Remembering Epictetus’ 7 Functions of the Soul

Today’s reading from The Daily Stoic presents us with Epictetus’ list of “seven clear functions of the mind.” The list has been extracted from the a passage on the purity of the soul in the eleventh chapter of the fourth book of the Discourses.

On the Purity of the Soul

Here is the passage as translated by Steven Hanselman:

“The proper work of the mind is the exercise of choice, refusal, yearning, repulsion, preparation, purpose and assent.”

Epictetus, Discourses, 4.11.6, trans. Steven Hanselman, The Daily Stoic, p.15

I checked Hanselman’s rendering with a couple of online translations.

Here’s a nineteenth century American translation.

“Now the operations of the soul are its pursuits and avoidances, its desires, aversions, preparations, intentions, assents.”

trans. Thomas Wentworth Higginson (1823-1911)

Here’s a more recent translation which apparently follows closely to the original Koine (or Hellenistic) Greek of Epictetus’ student, Arrian:

“Now, the soul’s functions are to impel, to repel, to desire, to avert, to prepare, to design, to assent.”

trans. Franco Scalenghe

Word Choice in the Translations

Most of the terms are quite similar even where the choice of word differs. However, there is a potentially confusing disagreement between Hanselman and Scalenghe between the second and fourth functions, as can be seen in the table that follows:

Functions / FIELDS Hanselman Higginson Scalenghe
1 CHOICE (2a) [ethics] choice pursuits impel
2 REFUSAL (2b) refusal avoidances repel
3 DESIRE (1a) [physics?] yearning desires desire
4 AVERSION (1b) repulsion aversions avert
5 ORDERLINESS (2d) prepartion preparations prepare
6 DUTY (2c) purpose intentions design
7 ASSENT (3) [logic] assent assents assent

3 Fields of Study for Training in Virtue

However, if we keep in mind that in Book Three of the Discourses Epictetus listed three fields of study for training in virtue into which the seven “functions” in the previous table can be placed, perhaps we will be better able to arrange them appropriately:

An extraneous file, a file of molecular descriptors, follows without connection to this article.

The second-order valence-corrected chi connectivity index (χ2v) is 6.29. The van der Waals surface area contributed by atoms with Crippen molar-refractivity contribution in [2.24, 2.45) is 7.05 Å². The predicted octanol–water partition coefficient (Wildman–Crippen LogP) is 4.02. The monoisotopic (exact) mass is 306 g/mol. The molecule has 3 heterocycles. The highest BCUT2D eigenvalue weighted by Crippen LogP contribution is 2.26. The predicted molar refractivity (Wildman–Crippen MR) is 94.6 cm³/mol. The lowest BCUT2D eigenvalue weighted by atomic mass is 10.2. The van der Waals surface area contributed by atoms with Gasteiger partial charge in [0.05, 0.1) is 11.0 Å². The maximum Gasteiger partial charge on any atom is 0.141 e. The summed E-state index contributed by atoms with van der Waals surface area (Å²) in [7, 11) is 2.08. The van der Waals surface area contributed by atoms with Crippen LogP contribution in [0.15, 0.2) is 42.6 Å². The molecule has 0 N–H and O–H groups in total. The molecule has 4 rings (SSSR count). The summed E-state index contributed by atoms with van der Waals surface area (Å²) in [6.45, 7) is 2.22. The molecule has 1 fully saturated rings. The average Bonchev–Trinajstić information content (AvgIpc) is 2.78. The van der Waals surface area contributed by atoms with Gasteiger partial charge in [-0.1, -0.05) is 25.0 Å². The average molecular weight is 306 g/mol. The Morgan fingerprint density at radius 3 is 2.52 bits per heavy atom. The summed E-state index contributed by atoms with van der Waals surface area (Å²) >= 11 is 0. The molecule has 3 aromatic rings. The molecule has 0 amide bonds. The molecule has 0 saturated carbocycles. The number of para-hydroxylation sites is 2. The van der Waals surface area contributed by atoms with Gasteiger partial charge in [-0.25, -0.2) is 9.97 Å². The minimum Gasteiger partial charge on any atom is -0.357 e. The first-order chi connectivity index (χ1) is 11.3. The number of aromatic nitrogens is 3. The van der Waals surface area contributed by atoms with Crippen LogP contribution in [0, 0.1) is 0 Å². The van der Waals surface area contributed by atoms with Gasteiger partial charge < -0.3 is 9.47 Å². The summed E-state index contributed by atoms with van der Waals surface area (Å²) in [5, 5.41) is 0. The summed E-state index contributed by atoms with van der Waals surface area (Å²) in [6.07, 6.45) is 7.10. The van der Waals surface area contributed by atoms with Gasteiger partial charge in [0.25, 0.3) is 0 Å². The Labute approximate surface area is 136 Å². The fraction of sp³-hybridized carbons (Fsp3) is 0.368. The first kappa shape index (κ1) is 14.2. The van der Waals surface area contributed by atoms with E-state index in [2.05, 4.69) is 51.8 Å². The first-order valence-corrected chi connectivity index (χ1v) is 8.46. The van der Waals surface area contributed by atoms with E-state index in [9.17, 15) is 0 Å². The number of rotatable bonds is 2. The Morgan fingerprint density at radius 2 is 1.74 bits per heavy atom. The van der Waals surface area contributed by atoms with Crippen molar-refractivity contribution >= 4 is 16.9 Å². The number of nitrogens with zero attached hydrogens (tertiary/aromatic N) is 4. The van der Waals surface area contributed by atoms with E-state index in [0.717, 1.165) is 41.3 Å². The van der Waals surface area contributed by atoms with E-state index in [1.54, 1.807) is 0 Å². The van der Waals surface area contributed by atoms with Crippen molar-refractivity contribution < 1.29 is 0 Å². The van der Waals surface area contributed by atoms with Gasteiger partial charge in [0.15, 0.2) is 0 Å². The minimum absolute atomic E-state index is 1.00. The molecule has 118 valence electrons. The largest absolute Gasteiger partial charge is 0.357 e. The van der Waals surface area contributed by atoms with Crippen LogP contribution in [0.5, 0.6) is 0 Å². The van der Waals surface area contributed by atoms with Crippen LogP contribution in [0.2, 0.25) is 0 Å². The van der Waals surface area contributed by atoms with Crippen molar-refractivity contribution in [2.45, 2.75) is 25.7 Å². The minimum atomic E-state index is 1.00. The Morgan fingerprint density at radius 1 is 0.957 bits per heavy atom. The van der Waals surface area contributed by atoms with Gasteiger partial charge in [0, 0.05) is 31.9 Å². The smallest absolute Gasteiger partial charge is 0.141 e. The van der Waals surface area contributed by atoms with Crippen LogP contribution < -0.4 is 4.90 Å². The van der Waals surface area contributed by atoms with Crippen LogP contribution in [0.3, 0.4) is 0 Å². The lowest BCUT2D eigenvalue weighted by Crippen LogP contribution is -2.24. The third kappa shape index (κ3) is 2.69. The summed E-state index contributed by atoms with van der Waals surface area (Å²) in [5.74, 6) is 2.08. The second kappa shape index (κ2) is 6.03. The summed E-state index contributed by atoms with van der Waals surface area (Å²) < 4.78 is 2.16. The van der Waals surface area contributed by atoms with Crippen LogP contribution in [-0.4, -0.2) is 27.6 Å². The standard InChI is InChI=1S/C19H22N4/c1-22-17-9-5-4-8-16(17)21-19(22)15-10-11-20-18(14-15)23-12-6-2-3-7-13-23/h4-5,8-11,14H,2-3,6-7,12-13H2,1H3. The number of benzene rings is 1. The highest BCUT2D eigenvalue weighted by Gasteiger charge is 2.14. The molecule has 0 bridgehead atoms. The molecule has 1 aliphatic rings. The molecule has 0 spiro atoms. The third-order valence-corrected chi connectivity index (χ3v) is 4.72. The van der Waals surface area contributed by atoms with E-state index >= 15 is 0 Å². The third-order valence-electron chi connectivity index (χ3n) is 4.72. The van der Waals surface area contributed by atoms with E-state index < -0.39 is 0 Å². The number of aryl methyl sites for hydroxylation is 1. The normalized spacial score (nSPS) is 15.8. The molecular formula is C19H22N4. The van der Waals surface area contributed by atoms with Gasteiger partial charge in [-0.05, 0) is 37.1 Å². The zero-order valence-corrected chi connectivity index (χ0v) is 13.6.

“There are three fields of study in which people who are going to be good and excellent must first have been trained. The first has to do with desires and aversions, that they may never fail to get what they desire, nor fall into what they avoid; the second with cases of choice and of refusal, and, in general, with duty, that they may act in an orderly fashion, upon good reasons, and not carelessly; the third with the avoidance of error and rashness in judgement, and, in general, about cases of assent.”

Discourses, iii. 2. 1

Seven into Three

We can now rearrange the seven functions in accordance with their place in the three divisions and add Holiday or Hanselman’s explanations. We shall also avoid using the terms “repel” or “repulsion.” Finally, let’s tweak the list to try and make it easier to remember:

1a Desire to be better

1b Disdain negativity, bad influences, or what isn’t true

2a Choose to do and think right

2b Refuse temptation

2c Duty – our guiding principle and highest priority

2d Order – prepare for what lies ahead or whatever may happen

3 Judgement – freedom from deception about what’s inside and outside our control (and readiness to accept the latter)


  1. Euphony: Des… Dis … oose.. use. 3 x Ds (1a, 1b, 2c) followed by “d” in the middle of “Order” and the “J” and dge of “Judgement.” Finally, the “t” of “Duty” echoed in the final “t” of Judgement.
  2. Four verbs followed by three nouns.
  3. Two pairs of opposites (Desire/Disdain, Choose/Refuse) followed by a “dodgy” set of three.
  4. The last = “Judgement” like the Last Judgement, which can be pictured as the 20th card of the upper arcana of the tarot.
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